Moving artworks around the world is a complex and costly process. Michael Festenstein advises on how it can be done carefully and cost-effectively.
The whole process of moving a painting from one gallery to another can begin up to a year in advance, and certainly two or three months before an exhibition opens, with risk assessments and method statements penned long before the work even sees a crate.
Some of the paintings that are transported are priceless. However, financial value is not necessarily the primary drive behind the care taken and the money spent to keep a painting safe on a long journey. For small pieces, such as miniatures, small works on paper or sculptures, it may be possible to send them encased in a purpose-built box as ‘hand carry’ on a passenger jet. The work will have its own seat in business class (sometimes even two) and technicians board the plane to ensure it is properly strapped in. Larger pieces must travel in the hold but lack of height in the cabin can be a challenge. We have designed special crates that tilt the artwork at an angle if necessary, allowing them to travel on a passenger plane rather than as freight, which is often more expensive and fraught with problems. This is a way of saving the gallery both money and stress. Oversize items have no other option but to travel by freight and the big issue is that very few airports in the UK, including Heathrow, have the capacity to take large freight deliveries. So freight planes often land in Europe before cargo is sent by airline trucks to London, which is by no means ideal.
Airports pose two major challenges for the moving of art: dealing with forklift drivers and dealing with customs. Technicians will normally need to be on hand to ensure airport forklift drivers slow down and take more care, and then at customs where a mound of paperwork is required to navigate issues around VAT and duty. Many museums and galleries are registered in the government’s National Imports Relief Unit system and are exempt from paying VAT and duty on artworks imported to be displayed rather than sold. But even so the process can be complicated.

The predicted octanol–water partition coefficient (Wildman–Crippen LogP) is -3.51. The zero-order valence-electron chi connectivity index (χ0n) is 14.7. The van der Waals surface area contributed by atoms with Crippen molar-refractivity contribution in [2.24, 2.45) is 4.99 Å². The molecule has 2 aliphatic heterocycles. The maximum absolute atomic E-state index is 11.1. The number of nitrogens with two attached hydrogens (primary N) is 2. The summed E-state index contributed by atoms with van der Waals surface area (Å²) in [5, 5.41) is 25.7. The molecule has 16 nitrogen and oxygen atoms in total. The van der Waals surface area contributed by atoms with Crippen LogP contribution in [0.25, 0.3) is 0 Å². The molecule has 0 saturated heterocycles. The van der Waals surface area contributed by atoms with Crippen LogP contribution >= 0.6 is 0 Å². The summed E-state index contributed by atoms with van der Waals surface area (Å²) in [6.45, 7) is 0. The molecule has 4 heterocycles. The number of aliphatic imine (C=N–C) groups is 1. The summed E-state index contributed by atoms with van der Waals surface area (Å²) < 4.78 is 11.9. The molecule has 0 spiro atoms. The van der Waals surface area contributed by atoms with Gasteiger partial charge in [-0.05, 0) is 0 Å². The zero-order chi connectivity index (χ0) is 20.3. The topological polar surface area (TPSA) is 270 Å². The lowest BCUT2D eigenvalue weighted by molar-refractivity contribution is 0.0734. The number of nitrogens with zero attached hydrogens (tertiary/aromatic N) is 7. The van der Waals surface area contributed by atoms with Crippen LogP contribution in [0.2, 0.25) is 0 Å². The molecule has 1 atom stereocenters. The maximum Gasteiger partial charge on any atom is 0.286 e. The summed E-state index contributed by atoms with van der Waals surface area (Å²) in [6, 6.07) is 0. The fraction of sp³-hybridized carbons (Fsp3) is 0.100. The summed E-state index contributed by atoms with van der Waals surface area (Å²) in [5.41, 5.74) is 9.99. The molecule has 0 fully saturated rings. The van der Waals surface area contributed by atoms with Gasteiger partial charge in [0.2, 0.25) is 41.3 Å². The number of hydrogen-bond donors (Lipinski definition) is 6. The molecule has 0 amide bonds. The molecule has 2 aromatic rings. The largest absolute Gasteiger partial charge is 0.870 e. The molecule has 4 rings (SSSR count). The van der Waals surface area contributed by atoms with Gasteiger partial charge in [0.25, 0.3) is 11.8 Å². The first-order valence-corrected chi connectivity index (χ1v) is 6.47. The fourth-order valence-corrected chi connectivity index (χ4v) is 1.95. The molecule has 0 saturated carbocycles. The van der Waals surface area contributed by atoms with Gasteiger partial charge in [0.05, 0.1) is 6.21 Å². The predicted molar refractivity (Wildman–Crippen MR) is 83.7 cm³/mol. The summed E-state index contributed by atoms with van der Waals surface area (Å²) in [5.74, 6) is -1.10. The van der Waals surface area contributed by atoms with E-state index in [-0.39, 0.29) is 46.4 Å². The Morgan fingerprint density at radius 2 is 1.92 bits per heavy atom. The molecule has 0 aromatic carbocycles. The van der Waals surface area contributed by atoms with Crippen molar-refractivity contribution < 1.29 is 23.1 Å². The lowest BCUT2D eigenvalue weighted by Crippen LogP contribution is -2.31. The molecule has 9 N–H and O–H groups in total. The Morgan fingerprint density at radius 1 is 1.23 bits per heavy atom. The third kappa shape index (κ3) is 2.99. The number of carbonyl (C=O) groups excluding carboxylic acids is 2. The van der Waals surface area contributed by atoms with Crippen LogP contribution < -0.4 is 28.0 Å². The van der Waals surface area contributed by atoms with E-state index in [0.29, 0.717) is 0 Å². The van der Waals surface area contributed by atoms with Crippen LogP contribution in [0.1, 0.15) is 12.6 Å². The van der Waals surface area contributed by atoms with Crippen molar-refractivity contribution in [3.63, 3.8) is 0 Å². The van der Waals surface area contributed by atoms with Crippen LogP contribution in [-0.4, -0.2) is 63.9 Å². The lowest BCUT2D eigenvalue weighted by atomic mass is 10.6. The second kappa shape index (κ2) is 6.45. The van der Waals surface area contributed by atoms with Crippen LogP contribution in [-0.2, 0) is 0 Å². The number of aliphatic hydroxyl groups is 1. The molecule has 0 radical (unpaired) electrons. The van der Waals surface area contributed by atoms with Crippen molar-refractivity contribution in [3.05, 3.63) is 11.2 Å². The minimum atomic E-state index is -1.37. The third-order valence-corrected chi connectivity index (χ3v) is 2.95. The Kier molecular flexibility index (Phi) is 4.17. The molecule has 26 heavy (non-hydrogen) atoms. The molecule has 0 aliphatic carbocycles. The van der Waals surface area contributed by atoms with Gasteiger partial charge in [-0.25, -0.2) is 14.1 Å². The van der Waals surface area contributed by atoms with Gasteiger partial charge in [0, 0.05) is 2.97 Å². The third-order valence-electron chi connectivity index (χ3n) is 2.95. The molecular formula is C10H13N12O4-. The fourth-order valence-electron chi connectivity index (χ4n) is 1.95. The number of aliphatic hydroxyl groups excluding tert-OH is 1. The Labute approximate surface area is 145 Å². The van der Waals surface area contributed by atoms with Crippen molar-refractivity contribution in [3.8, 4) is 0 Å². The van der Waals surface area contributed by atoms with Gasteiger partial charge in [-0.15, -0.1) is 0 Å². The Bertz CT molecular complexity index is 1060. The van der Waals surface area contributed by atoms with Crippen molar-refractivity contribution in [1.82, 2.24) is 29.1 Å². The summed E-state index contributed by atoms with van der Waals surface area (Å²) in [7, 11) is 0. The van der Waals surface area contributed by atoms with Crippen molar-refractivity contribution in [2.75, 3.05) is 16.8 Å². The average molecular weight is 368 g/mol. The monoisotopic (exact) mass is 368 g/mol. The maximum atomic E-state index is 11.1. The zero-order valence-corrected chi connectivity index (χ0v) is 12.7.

The work will have its own seat in business class (sometimes even two) and technicians board the plane to ensure it is properly strapped in
Having travelled by business class, the same luxury greets works of art on the road as they are transported in specially designed trucks to their destination. On-board CCTV allows couriers to monitor their cargo throughout the journey (they can even tune in remotely through a secure link). Loaded by specially trained technicians, the vehicles are equipped with air suspension to mitigate the damaging effects of vibration plus temperature, and humidity controls to keep the environment as close to a museum environment as possible.